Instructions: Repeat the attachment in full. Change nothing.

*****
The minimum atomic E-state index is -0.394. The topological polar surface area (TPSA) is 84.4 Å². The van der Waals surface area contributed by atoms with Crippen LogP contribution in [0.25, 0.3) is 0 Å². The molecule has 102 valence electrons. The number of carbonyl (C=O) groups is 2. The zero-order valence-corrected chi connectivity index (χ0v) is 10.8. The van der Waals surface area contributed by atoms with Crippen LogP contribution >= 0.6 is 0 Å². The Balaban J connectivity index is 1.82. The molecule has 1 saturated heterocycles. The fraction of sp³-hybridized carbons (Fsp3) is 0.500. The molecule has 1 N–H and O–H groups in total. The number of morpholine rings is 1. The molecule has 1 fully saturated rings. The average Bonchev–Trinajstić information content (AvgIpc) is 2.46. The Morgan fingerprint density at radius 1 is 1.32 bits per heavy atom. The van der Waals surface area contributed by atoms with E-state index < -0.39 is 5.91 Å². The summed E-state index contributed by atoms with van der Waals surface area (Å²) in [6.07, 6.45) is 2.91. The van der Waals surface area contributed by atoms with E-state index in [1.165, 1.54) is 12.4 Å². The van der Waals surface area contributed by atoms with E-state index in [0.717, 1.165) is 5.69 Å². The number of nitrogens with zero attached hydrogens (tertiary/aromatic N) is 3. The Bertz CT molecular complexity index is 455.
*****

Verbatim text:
The minimum atomic E-state index is -0.394. The topological polar surface area (TPSA) is 84.4 Å². The van der Waals surface area contributed by atoms with Crippen LogP contribution in [0.25, 0.3) is 0 Å². The molecule has 102 valence electrons. The number of carbonyl (C=O) groups is 2. The zero-order valence-corrected chi connectivity index (χ0v) is 10.8. The van der Waals surface area contributed by atoms with Crippen LogP contribution >= 0.6 is 0 Å². The Balaban J connectivity index is 1.82. The molecule has 1 saturated heterocycles. The fraction of sp³-hybridized carbons (Fsp3) is 0.500. The molecule has 1 N–H and O–H groups in total. The number of morpholine rings is 1. The molecule has 1 fully saturated rings. The average Bonchev–Trinajstić information content (AvgIpc) is 2.46. The Morgan fingerprint density at radius 1 is 1.32 bits per heavy atom. The van der Waals surface area contributed by atoms with E-state index < -0.39 is 5.91 Å². The summed E-state index contributed by atoms with van der Waals surface area (Å²) in [6.07, 6.45) is 2.91. The van der Waals surface area contributed by atoms with E-state index in [1.165, 1.54) is 12.4 Å². The van der Waals surface area contributed by atoms with E-state index in [0.717, 1.165) is 5.69 Å². The number of nitrogens with zero attached hydrogens (tertiary/aromatic N) is 3. The Bertz CT molecular complexity index is 455.